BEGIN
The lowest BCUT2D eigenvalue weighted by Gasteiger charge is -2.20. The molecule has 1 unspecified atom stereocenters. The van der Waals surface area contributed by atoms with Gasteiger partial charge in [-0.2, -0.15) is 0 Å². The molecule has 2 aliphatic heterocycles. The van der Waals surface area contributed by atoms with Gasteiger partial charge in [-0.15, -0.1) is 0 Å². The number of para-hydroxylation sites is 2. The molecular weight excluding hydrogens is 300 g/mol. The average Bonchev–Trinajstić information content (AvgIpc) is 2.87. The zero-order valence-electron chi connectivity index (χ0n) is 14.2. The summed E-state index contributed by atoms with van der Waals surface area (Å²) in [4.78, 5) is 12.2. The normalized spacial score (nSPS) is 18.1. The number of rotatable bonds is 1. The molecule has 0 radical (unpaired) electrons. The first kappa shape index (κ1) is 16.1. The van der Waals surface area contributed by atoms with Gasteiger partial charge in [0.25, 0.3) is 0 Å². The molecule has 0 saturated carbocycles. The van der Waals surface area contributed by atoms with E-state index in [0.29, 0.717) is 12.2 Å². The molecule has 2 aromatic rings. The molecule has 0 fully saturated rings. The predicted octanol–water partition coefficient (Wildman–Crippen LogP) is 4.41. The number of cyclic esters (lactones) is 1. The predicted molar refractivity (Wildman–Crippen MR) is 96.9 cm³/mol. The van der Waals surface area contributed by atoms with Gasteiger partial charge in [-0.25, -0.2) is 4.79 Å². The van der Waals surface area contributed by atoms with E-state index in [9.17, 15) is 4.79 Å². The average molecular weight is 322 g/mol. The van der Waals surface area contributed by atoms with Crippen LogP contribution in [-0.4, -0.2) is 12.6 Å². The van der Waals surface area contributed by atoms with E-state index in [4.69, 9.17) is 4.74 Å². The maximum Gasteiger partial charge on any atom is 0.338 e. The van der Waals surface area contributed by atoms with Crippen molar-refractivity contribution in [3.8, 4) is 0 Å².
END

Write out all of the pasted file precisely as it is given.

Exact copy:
The lowest BCUT2D eigenvalue weighted by Gasteiger charge is -2.20. The molecule has 1 unspecified atom stereocenters. The van der Waals surface area contributed by atoms with Gasteiger partial charge in [-0.2, -0.15) is 0 Å². The molecule has 2 aliphatic heterocycles. The van der Waals surface area contributed by atoms with Gasteiger partial charge in [-0.15, -0.1) is 0 Å². The number of para-hydroxylation sites is 2. The molecular weight excluding hydrogens is 300 g/mol. The average Bonchev–Trinajstić information content (AvgIpc) is 2.87. The zero-order valence-electron chi connectivity index (χ0n) is 14.2. The summed E-state index contributed by atoms with van der Waals surface area (Å²) in [4.78, 5) is 12.2. The normalized spacial score (nSPS) is 18.1. The number of rotatable bonds is 1. The molecule has 0 radical (unpaired) electrons. The first kappa shape index (κ1) is 16.1. The van der Waals surface area contributed by atoms with Gasteiger partial charge in [0.25, 0.3) is 0 Å². The molecule has 0 saturated carbocycles. The van der Waals surface area contributed by atoms with E-state index in [0.29, 0.717) is 12.2 Å². The molecule has 2 aromatic rings. The molecule has 0 fully saturated rings. The predicted octanol–water partition coefficient (Wildman–Crippen LogP) is 4.41. The number of cyclic esters (lactones) is 1. The predicted molar refractivity (Wildman–Crippen MR) is 96.9 cm³/mol. The van der Waals surface area contributed by atoms with Gasteiger partial charge in [-0.25, -0.2) is 4.79 Å². The van der Waals surface area contributed by atoms with E-state index in [9.17, 15) is 4.79 Å². The average molecular weight is 322 g/mol. The van der Waals surface area contributed by atoms with Crippen LogP contribution in [-0.4, -0.2) is 12.6 Å². The van der Waals surface area contributed by atoms with E-state index in [4.69, 9.17) is 4.74 Å². The maximum Gasteiger partial charge on any atom is 0.338 e. The van der Waals surface area contributed by atoms with Crippen molar-refractivity contribution in [3.8, 4) is 0 Å².